Failing a treatment for his weakened hearing, he turned to William Harvey, an ear, nose, and throat specialist and a fellow of the Royal College of Surgeons in August 1862. Harvey had heard Claude Bernard lecture in Paris on the role that the liver had in diabetes (Harvey 1872: 69). Bernard believed that in addition to secreting bile, the liver also secreted something that aided in the metabolism of sugars. Harvey began to examine the role that the various types of foods, specifically starches and sugars, had in the diseases such as diabetes. He urged Banting to reduce the amount of these in his diet, arguing "that certain articles of ordinary diet, however beneficial in youth, are prejudicial in advanced life, like beans to a horse, whose common food is hay and corn" (Banting 1864: 17). The aging body could not use the common diet and needed much less sugar and starch.

Banting's body finally began to shed its excess weight. He lost 35 pounds, could walk down stairs "naturally," take ordinary exercise, and could "perform every necessary office for himself," his rupture was better, and he could hear and see (Banting 1864: 22-3). But, equally important, his "dietary table was far superior to the former—more luxurious and liberal, independent of its blessed effect" (Banting 1864: 21). He remained at a normal weight until his death in London in i878 at the age of eighty-one. Not quite i00, but not bad either.

Banting's pamphlet became a bestseller and started a serious, scientific concern as to the meaning of obesity. It was actually one of a number of such pamphlets of the day. One, by A.W. Moore in 1857, cited Cornaro as the prime case of one who was able to lose weight and become healthy (Moore 1857: 12-13). Watson Brad-shaw, a physician who had written on dyspepsia before Banting's pamphlet appeared, countered it in 1864 with his own work on obesity warning against "rash experiment upon themselves in furtherance of that object" (Bradshaw 1864: iii). For Watson Bradshaw, the ideal of the fat body in cultures such as China and Turkey, where the "ultima thule of human beauty is to possess a face with a triple chin, and a huge abdomen" had become impossible in the West. It was impossible because the "assimilative function has changed its character—the absorbents have varied their duties—fat forsakes the lower extremities and other parts of the body; and persists in concentrating itself in the abdomen, giving rise to what is called 'Corpulence' " (Bradshaw 1864: 6). Corpulence is a condition of the modern, Western age, and, concentrated as it is in the gut, a quality of men. It is clear that this is a pathological state for Bradshaw, but it is only the extreme cases that he sees as diseased. In a pamphlet of 1865, "A London Physician" wrote about "How to Get Fat or the Means of Preserving the Medium between Leanness and

Obesity." He begins by saying that the one question that everyone asks is "Have you read Banting?" and this has "invaded all classes, and doubtless, will descend to posterity" ("A London Physician" 1865: 7). "Corpulence is a parasite, that the parasite is a disease, and the close ally of a disease, and the said parasite has been exposed and his very existence threatened" by writers such as Banting and William Harvey. This pamphlet then turned to the emaciated body, which is seen as equally at risk and in need of diet and reform.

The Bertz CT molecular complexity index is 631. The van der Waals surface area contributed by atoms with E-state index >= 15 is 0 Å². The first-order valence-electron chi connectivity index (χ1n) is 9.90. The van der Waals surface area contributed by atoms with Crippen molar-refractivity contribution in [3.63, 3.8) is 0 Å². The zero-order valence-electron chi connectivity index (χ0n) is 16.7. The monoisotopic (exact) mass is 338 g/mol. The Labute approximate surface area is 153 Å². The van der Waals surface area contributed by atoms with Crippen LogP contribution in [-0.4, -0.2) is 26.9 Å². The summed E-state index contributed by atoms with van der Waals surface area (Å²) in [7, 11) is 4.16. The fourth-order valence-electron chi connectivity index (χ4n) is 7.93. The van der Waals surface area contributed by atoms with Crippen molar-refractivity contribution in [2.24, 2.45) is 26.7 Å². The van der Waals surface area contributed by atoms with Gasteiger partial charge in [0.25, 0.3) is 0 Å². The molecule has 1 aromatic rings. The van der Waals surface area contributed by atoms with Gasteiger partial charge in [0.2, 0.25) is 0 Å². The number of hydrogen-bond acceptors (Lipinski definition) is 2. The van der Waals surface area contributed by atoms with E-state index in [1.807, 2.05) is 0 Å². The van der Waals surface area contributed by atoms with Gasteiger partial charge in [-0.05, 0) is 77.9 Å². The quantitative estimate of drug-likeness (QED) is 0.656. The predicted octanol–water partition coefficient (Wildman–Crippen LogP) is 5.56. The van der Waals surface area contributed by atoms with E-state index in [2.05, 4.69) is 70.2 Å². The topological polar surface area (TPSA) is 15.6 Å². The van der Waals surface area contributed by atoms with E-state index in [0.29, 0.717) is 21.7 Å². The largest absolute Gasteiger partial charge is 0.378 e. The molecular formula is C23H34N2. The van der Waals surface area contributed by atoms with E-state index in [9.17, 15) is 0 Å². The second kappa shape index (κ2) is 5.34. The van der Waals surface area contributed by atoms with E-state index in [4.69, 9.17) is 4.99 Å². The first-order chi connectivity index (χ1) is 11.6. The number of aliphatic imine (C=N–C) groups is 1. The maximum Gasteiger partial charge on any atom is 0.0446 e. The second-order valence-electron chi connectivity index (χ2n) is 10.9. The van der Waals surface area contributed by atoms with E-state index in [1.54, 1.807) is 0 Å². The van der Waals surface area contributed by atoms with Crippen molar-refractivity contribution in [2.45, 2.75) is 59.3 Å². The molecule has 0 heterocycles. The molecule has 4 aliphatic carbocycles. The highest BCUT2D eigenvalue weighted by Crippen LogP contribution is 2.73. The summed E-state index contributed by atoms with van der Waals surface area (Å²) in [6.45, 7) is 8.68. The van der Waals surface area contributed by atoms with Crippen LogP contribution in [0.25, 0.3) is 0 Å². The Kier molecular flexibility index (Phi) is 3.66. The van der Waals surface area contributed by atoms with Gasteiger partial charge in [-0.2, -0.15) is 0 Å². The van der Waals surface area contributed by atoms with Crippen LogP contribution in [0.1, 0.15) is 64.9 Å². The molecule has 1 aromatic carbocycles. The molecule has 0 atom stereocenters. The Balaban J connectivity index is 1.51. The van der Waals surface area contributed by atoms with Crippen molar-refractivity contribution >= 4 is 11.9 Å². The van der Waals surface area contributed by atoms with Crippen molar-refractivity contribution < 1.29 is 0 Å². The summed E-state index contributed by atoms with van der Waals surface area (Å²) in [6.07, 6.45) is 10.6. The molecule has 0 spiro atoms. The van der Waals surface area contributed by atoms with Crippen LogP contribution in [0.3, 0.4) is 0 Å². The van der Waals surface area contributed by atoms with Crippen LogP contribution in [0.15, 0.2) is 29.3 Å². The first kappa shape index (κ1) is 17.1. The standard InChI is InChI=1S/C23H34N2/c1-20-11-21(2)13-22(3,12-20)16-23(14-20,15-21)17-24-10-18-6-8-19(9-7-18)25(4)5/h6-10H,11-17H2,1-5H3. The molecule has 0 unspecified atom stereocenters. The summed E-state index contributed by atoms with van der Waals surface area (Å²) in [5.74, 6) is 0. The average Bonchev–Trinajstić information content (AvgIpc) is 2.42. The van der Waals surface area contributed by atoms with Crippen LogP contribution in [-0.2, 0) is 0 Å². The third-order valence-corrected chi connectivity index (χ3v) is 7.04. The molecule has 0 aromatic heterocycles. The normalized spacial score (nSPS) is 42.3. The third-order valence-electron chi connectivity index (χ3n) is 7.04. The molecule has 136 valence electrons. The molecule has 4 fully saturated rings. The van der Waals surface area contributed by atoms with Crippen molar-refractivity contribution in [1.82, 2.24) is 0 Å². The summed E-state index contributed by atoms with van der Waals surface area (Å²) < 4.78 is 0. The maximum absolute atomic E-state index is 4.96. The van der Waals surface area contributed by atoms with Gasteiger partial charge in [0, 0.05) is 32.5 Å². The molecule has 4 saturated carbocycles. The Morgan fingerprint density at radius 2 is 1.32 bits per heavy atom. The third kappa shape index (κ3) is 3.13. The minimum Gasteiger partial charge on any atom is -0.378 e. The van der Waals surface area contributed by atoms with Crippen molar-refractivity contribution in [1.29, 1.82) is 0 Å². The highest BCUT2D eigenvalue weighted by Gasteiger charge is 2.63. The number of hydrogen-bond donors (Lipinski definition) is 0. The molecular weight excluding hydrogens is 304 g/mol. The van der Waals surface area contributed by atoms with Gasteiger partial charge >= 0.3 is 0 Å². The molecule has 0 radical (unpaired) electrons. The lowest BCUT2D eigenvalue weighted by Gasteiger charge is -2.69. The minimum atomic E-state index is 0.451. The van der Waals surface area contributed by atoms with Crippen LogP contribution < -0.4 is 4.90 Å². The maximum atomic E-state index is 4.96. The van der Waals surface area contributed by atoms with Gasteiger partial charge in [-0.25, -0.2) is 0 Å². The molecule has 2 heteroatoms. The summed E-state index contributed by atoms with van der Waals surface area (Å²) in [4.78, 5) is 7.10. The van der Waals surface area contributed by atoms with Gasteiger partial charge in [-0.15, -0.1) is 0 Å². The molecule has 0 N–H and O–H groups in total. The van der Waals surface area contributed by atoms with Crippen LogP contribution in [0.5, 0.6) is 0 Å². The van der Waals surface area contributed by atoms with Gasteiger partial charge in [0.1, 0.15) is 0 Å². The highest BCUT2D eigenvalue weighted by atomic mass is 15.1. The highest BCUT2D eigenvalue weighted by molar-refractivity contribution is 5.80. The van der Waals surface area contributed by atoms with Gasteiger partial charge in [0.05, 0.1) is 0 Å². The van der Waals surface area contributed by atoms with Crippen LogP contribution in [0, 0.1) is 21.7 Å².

But it was Banting's text that became most popular because it was sold as autobiographical. People spoke of "banting" when they tried to shed weight. Even today, the term in Swedish to diet is "bantning." The obese patient was the subject of reform, and for a rather long time, the patient was seen as a European one. Banting's mentor, William Harvey, turned to this topic in 1872, spurred on, he wrote, by Banting's success. Harvey stressed that the new scientific advances in "physiology and animal chemistry" (1872: vi) have meant that one could treat obesity as a disease. Banting began his pamphlet with the argument that obesity was a "parasite affecting humanity" (Harvey 1872: 7). Suddenly, sufferer and physician saw it alone as the product of forces beyond the will. But Harvey agreed with Banting that until this stage of pathology is reached, "persons rarely become objects of attention; many have even congratulated themselves on their comely appearance, not seeking advice or a remedy for that which they did not consider an evil" (Harvey 1872: ix). One of Banting's severest contemporary critics, William E. Aytoun, observed that:

We are acquainted with many estimable persons of both sexes, turning considerably more than fifteen stone in the scales—a heavier weight than Mr. Banting ever attained—whose health is unexceptionable, and who would laugh to scorn the idea of applying to a doctor for recipe or regimen which might have the effect of marring their developed comeliness.

(Aytoun 1864: 609)

Is fat a definitive sign of disease? Even Daniel Lambert was seen as healthy until his death.

Banting and Harvey redefined obesity as a physiological disease rather than as a fashion or a moral failing.

Yet Harvey could not make a sufficient leap between his knowledge and the actual mechanism by which "respiratory foods" (carbohydrates) caused obesity and then other ailments. It was Felix Niemeyer from Stuttgart who later argued that it was the ingestion of more or less pure protein that would reduce the toxic effects of sugars and starches (Harvey 1872: 129-48). All believed that the body was a collection of chemical processes. Questions of will and its attendant diseases are eliminated.

See also Atkins; Brillat-Savarin; Cornaro; Lambert; Sugar Busters; Zone Diet